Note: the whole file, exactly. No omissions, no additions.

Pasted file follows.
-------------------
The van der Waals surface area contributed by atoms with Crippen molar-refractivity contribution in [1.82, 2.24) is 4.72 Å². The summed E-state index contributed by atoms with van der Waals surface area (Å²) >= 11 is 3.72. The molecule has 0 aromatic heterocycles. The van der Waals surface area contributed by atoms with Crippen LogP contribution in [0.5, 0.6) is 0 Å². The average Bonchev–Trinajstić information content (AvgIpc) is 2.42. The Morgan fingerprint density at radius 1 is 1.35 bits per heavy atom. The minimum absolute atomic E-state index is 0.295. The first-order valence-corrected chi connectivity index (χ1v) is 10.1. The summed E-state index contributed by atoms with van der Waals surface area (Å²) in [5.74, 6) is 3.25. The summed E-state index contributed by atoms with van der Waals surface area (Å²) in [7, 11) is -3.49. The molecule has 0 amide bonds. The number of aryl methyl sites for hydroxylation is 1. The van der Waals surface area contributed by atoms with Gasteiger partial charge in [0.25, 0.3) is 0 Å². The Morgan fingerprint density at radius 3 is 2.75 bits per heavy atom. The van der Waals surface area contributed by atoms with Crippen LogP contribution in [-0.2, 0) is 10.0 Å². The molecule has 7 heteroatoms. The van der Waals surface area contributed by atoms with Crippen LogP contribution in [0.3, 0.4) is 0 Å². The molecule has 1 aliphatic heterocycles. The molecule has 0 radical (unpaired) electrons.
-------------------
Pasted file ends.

The van der Waals surface area contributed by atoms with Crippen molar-refractivity contribution in [1.82, 2.24) is 4.72 Å². The summed E-state index contributed by atoms with van der Waals surface area (Å²) >= 11 is 3.72. The molecule has 0 aromatic heterocycles. The van der Waals surface area contributed by atoms with Crippen LogP contribution in [0.5, 0.6) is 0 Å². The average Bonchev–Trinajstić information content (AvgIpc) is 2.42. The Morgan fingerprint density at radius 1 is 1.35 bits per heavy atom. The minimum absolute atomic E-state index is 0.295. The first-order valence-corrected chi connectivity index (χ1v) is 10.1. The summed E-state index contributed by atoms with van der Waals surface area (Å²) in [5.74, 6) is 3.25. The summed E-state index contributed by atoms with van der Waals surface area (Å²) in [7, 11) is -3.49. The molecule has 0 amide bonds. The number of aryl methyl sites for hydroxylation is 1. The van der Waals surface area contributed by atoms with Gasteiger partial charge in [0.25, 0.3) is 0 Å². The Morgan fingerprint density at radius 3 is 2.75 bits per heavy atom. The van der Waals surface area contributed by atoms with Crippen LogP contribution in [-0.2, 0) is 10.0 Å². The molecule has 7 heteroatoms. The van der Waals surface area contributed by atoms with Crippen LogP contribution in [0.3, 0.4) is 0 Å². The molecule has 1 aliphatic heterocycles. The molecule has 0 radical (unpaired) electrons.